The turntable is an input tool that most radio stations no longer use. Those that do still use turntables mostly use them to access their "oldies" music files. Michael Keith (1990) lists the five primary elements of a turntable: (1) a heavy metal plate with a felt or rubber surface to protect the record and prevent slippage; (2) a power switch to control the motor; (3) a gear shift to act as a speed selector; (4) a drive mechanism that turns the plate; and (5) a tone arm or pickup arm that houses a cartridge and a stylus (i.e., a needle). The stylus picks up mechanical (analog) vibrations from the record grooves that the cartridge, acting as a transducer, then converts into an electrical signal. A phonograph preamplifier amplifies this small signal and then sends it to the console for further processing. Turntables were valuable in both production work and in on-air studios from the earliest days of radio broadcasting.

Compact disc (CD) players entered the radio production studio in the 1980s and quickly started to replace the turntable in many stations. Their almost instantaneous appeal was primarily due to superior sound reproduction. CD players offer far greater dynamic range than standard turntables, as well as a lower signal-to-noise ratio. Since the CD is "read" by a laser beam, physical contact is eliminated and distortion is virtually nonexistent. This superior sound performance derives from digital transduction instead of the analog system that is used for vinyl records; far less signal loss occurs. As a result, by 1987, the sale of CDs eclipsed the sale of records, and by 1996, vinyl records accounted for less than 2 percent of music sales. Both the buying public and the broadcast industry were opting for the better sound of digital. This CD dominance was to be of short duration, however; more changes were already on the way.

Just as the CD basically replaced the turntable in the radio station operation, computers have become the music source of preference for many broadcasters. Some stations transfer their music selections directly from CD to hard drive; others may skip the CD altogether and download directly from the music supplier. Another option for many stations is to eliminate in-house music completely. This may be especially applicable for stations that are part of multiple station operations. Music is received, usually by satellite, from outside sources. On-air personalities work from a list of preselected music that is downloaded before their show. That show may be done live, or the on-air personality might lay "voice tracks" (e.g., prere-corded song introductions and other remarks) between the songs in the computer and be at home asleep when the show is actually aired—and the listener will probably never know. The computer software perfectly times the introductions and segue remarks with the music "intro" and "outro" times to form a smooth, seamless programming flow.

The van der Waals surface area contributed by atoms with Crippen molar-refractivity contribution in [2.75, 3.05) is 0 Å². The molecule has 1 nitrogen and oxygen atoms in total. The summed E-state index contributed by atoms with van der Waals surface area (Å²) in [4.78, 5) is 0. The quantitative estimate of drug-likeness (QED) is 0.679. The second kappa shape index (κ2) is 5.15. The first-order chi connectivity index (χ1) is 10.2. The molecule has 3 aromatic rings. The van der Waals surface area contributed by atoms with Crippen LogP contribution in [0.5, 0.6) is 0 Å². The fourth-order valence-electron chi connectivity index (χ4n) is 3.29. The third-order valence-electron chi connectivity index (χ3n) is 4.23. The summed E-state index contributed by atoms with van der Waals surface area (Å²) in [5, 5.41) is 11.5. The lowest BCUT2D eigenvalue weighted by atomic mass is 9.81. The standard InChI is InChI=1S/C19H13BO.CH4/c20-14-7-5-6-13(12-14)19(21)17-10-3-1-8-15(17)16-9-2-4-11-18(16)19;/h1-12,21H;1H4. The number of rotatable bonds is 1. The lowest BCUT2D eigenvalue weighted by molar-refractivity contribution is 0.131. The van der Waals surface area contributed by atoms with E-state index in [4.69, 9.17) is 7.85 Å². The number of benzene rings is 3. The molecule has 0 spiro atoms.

Just as it took a while for CDs to replace records, it will be some time before computers completely replace CD players, especially in smaller stations. Economic factors are the primary reason for this delay; it costs more than many small-market stations can afford to completely make the switch. Still, the superior sound quality of digital reproduction will eventually bring about the change. As Joseph Dominick, Barry Sherman, and Gary Copeland (1996, p. 93) point out, "… unlike an analog signal, a digital wave is virtually constant—it is the identical shape on recording, on transmission, in the amplifier, and out of the speakers." Listener demand for digital quality will force technological change, even in the smaller markets. In the long run, the economy of replacing live on-air personnel with computer automation will also reach smaller stations.

Tape Recorders

Another input tool that is still in use but far less than in previous years is the tape recorder. These devices rearrange iron oxide particles on magnetic tape in order to store sound impulses on the tape for playing back later. Stationary heads over which the tape is run do this particle rearrangement. There are usually three heads placed in order to erase, record, and play back. The three basic types of tape recorder used in broadcasting are open reel (often called reel-to-reel), cartridge, and cassette.

One important advantage of the open reel recorder is the accessibility of the tape for editing. Audio editing on this machine usually involves physically cutting the tape and then putting it back together with an adhesive tape. Open reel recorders are available in full-track monophonic (mono), stereo, and multitrack. The four-track is the most common multitrack recorder in radio stations. The advent of digital recording and editing is making the open reel machine only a memory in most radio stations.

Another item that is becoming obsolete at most radio stations is the cartridge machine. At one time, nearly every piece of short production intended for airplay was placed onto cartridge. The cartridge is a container with a loop of tape that varies in length from forty seconds to several minutes. There could be exceptions in length for specific purposes. A cue-tone was placed onto the tape when recording so as to stop it at the beginning of the recording. The machine itself might be a single player or a series linked together in a deck in varying numbers. Some radio stations recorded their music onto cartridges for convenience and to save damaging the vinyl records that were in use at the time.